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New York appeals division orders dismissal of school teacher's "slush fund" defamation suit

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  1. Libel and Privacy
A New York appeals court has ruled that a local newspaper and its reporter were not liable for defamation despite…

A New York appeals court has ruled that a local newspaper and its reporter were not liable for defamation despite incorrectly reporting that a school teacher collected money from students for a “slush fund” used to buy an air conditioner for the faculty.

In the unsigned ruling, the Brooklyn-based Second Department, Appellate Division of the New York Supreme Court stated that as a private figure engaged in a matter of public concern, the school teacher needed to prove the newspaper acted “in a grossly irresponsible manner” that ignored traditional newsgathering practices. The court essentially reversed its own six-year-old decision to deny summary judgment dismissal of a suit filed by the teacher, Gerard Matovcik, against the Village Beacon Record and reporter Peter C. Mastrosimone.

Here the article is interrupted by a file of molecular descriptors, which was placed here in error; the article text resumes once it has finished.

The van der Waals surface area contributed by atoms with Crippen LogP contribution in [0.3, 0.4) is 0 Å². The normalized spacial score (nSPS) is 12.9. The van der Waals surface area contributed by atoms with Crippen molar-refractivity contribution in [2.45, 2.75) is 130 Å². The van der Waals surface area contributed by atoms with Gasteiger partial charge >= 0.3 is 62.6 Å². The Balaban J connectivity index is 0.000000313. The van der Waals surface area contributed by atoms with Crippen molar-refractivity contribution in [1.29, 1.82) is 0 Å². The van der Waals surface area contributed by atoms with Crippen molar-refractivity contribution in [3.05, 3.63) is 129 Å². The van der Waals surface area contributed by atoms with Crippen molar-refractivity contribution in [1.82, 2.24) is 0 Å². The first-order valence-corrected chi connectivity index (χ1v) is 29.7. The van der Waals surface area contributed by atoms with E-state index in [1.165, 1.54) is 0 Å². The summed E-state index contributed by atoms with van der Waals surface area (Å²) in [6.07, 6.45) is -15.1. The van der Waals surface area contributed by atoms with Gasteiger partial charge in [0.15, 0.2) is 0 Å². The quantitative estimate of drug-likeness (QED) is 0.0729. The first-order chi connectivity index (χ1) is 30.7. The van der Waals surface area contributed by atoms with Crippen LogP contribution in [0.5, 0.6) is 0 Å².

Matovcik, a former head of the Miller Place High School English department, sued the Long Island newspaper following Mastrosimone's 2004 article. The story claimed that Matovcik “misappropriated” funds by charging students $5 for workbooks already paid for by “district taxpayers.” The article went on to claim that Matovcik then used this money to purchase an air conditioner for a teachers’ room and lunches for faculty meetings.

“Mastrosimone verified a report from an anonymous source that the funds had been used for these expenses by contacting, among others, a school superintendent,” according to the opinion. “Although it was later revealed that the air conditioner and faculty lunches were on a list of proposed expenses, and were never actually purchased with the workbook fees, we cannot say, under these circumstances, that Mastrosimone was grossly irresponsible.”

A Suffolk County trial judge dismissed Matovcik’s libel suit in 2006, but the Appellate Division’s Second Department reversed the ruling one year later, concluding that the newspaper could not establish the statements it published were “substantially true” to defeat dismissal of the suit. However, the appellate division reversed itself on July 3 in favor of the newspaper.